What were the best movies of the year? Is disco music all bad? Has the ballet boom gone bust? Is there anything to be done about TV commercials? Some answers-and some divergent professional opinions-in this annual year-end discussion of the arts by Style critics Gary Arnold, Richard L. Coe, Paul Hume, Alan M. Kriegsman, Joseph Mclellan, Paul Richad, Tom Shales, Lon Tuck, Hollie I. West and Eve Zibart.


Richard: It seems to me that 1978 differed from 1977 less than 1977 differed from 1976. The new seems increasingly old when you look at the year. The Corcoran is now showing an exhibition of Gene Davis' stripe paintings since 1958. "Superman" is a big hit at the movie theaters, but I read Superman as a boy. The exhibitions that get most attention seem to be exhibitions that retrieve the art of the past. This might seem a sort of stagnation, but I don't think it is. I think that we're seeing in the last part of the 20th century that the old is a frontier of much greater interest to large numbers of people than the new.

Nobody a few generations ago could have seen in this country the renaissance and medieval art of Dresden or the treasures of Tut or Victorian photographs or contemporary painting all at once. The past is constantly being placed before us. We seem to be looking backwards with more attention than we are anticipation in the future.

The Egyptians made an enormous hit with Tut. The East Germans are doing the same with the history of their own art. Nest year the Greeks are bringing the treasures of Alexander the Great, the British and the French and the Indians and the other older cultures of the world will probably not be far behind.

I don't think there was any new "ism" that surfaced and blossomed in 1978. Instead, whether it's realism or continuation of abstract painting or the kind of minor bubbling along of conceptual art, what seems increasingly present is an ability to compare disparate things with one another.

McLELLAN: Paul, the thing that impressed me most about Tut and Dresden was that the lines were longer than the lines outside of "Close Encounters of the Third Kind." Is this a new development? Are traveling art exhibits functioning on a level that's really competitive with a mass entertainment?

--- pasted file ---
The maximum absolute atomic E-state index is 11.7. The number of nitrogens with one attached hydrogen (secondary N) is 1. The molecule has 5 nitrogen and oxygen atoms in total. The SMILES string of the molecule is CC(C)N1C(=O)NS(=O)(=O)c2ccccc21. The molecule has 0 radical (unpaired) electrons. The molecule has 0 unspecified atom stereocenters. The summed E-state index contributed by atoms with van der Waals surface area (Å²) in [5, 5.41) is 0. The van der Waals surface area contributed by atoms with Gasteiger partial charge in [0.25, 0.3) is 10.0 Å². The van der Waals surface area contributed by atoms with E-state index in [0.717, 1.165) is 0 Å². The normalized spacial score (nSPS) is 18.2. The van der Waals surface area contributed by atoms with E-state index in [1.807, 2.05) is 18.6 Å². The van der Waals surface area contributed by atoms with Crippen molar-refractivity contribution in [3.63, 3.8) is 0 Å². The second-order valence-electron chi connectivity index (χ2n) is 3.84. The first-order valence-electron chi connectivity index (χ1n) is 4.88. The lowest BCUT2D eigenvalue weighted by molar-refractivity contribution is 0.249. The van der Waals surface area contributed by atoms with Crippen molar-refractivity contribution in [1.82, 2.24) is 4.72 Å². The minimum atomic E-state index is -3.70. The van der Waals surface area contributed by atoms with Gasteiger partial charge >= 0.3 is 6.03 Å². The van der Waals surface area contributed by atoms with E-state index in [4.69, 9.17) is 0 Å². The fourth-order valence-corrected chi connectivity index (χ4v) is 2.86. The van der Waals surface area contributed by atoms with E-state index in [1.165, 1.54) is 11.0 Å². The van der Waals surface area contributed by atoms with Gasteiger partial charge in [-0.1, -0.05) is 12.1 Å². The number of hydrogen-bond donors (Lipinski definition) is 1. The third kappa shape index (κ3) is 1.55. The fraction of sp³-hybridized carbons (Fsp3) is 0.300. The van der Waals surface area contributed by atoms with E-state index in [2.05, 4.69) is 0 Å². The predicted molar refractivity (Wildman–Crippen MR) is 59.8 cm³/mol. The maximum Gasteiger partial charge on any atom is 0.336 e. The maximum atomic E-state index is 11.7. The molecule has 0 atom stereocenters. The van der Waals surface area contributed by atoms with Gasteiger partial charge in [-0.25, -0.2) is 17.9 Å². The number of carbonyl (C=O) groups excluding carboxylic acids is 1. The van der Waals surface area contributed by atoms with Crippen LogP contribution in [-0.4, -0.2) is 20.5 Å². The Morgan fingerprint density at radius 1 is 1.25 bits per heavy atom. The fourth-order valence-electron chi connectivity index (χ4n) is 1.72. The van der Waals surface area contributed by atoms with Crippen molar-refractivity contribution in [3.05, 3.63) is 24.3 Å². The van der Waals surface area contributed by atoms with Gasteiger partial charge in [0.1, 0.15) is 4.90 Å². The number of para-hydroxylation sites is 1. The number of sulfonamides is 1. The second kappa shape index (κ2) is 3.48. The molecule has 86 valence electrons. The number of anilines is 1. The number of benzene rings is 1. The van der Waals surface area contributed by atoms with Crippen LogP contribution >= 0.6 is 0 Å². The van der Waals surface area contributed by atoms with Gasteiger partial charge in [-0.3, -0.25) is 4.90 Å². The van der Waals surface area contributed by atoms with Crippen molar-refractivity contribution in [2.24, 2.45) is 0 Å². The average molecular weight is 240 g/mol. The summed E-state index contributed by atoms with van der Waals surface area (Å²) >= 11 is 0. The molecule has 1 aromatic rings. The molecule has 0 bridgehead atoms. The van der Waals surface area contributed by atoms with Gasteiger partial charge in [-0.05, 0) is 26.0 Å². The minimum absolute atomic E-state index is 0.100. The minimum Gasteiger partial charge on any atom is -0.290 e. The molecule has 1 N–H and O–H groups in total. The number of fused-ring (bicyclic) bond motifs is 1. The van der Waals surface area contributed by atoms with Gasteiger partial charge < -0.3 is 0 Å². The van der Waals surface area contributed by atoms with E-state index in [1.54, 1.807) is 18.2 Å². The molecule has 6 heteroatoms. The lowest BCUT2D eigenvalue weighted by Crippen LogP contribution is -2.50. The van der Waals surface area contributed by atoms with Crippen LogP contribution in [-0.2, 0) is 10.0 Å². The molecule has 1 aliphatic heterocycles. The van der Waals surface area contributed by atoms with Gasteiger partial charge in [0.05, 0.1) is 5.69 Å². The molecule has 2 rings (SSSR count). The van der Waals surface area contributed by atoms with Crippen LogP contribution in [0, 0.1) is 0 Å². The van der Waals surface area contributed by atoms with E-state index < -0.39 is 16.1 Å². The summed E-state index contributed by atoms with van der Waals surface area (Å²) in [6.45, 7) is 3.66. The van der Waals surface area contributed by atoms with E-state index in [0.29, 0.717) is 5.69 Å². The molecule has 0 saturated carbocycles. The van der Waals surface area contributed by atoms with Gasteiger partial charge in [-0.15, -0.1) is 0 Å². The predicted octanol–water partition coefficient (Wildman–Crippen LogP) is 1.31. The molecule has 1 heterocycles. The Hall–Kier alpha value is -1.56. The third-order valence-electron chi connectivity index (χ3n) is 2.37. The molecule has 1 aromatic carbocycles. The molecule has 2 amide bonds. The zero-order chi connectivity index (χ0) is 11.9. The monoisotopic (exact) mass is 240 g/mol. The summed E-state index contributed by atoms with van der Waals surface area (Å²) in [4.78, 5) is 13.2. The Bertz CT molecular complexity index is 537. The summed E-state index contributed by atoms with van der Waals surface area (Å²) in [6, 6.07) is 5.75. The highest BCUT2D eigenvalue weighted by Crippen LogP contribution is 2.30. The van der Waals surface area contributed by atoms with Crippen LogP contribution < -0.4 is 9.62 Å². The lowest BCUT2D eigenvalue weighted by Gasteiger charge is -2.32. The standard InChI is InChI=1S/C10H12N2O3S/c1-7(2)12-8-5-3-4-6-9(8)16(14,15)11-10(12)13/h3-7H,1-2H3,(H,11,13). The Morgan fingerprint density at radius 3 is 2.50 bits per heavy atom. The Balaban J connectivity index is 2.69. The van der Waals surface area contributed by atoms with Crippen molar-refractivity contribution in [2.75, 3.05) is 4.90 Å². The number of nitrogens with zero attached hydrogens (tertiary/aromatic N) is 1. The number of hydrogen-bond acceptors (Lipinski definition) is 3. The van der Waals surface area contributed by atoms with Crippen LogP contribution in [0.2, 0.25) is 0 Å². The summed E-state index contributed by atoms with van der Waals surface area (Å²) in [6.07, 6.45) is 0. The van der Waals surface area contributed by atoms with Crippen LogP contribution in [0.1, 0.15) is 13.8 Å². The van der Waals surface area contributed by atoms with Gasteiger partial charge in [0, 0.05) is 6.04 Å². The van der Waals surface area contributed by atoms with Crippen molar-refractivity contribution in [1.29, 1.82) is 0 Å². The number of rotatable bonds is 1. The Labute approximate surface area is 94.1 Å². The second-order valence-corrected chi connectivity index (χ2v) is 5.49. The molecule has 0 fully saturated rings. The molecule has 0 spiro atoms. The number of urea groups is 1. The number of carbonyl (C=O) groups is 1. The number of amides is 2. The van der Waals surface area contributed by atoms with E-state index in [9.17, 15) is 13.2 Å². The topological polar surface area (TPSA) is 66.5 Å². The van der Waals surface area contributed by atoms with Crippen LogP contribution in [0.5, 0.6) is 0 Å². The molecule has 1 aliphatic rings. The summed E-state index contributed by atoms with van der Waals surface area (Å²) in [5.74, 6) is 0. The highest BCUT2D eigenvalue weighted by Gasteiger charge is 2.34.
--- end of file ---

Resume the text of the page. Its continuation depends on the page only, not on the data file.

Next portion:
RICHARD: I think it's been happening for a relatively short time but it has been happening. The old National Gallery opened in 1941, with the opening of the East Building this year, it has doubled in size. Being exposed to the past is a habit-forming experience and that habit is being formed throughout the country.

McLELLAN: At the same time, is there a blurring of the distinction between high and low art? There s an exhibit of Time covers at the National Portrait Gallery righ now, and a Steinberg exhibit at the Hirshhorn that suggests that art is becoming more of a consumer commodity.

RICHARD: I think it's healthy. Steinberg's drawings are in many ways much less easy to grasp than the art of Edvard Munch, and besides, pictures are pictures. High art or low art-that's a 19th-century attitude.

COE: You have to remember that a family can go to a museum for free, whereas a family going to the movies would cost $20. I think that's one explanation for the crowds.

ZIBART: But you still have to get up at 4 a.m. and stand in line until 8 a.m. I know, because I did it.

TUCK: In New York, the Metropolitan Museum is charging for the Tut show, and still getting the same kind of lines.

RICHARD: Movies are popular art-do you make a distinction between high art and low art in them? "Superman," for example.

ARNOLD: You don't take similar expectations to Ingmar Bergman's "Autumn Sonata" and to "Superman," but there's nothing to prevent anyone from appreciating both, or being in the mood for one today, and in the mood for a different sort of experience another day.

KRIEGSMAN: But how many of the hundreds of thousands who stand in line for Tut are actually going to go to see a Steinberg show or anything else but this kind of glamorous spectacle?

RICHARD: There was some concern in this city when the new East building opened that it would empty the other art museums in town, but nothing of the sort has happened.

KRIEGSMAN: Paul's generalization about focus on retrieval of the past seems to me to pertain generally to all the arts. He doesn't see this as stagnation, but I tend to see it very much as a kind of stagnation. Don't you feel a lack, don't you feel disturbed at the lack of new currents, new visions, new approaches at the leading edge?

RICHARD: I don't feel disturbed at all. I think that for 100 years the avant-garde, by leap-frogging each "ism" with another, has seemed to carry art along. There's plenty of room now for this kind of retrieval. When one finds an abstract painter learning how to draw in a traditional representational manner, the pictures that result, the best of them at least, do not look to me at all stagnant.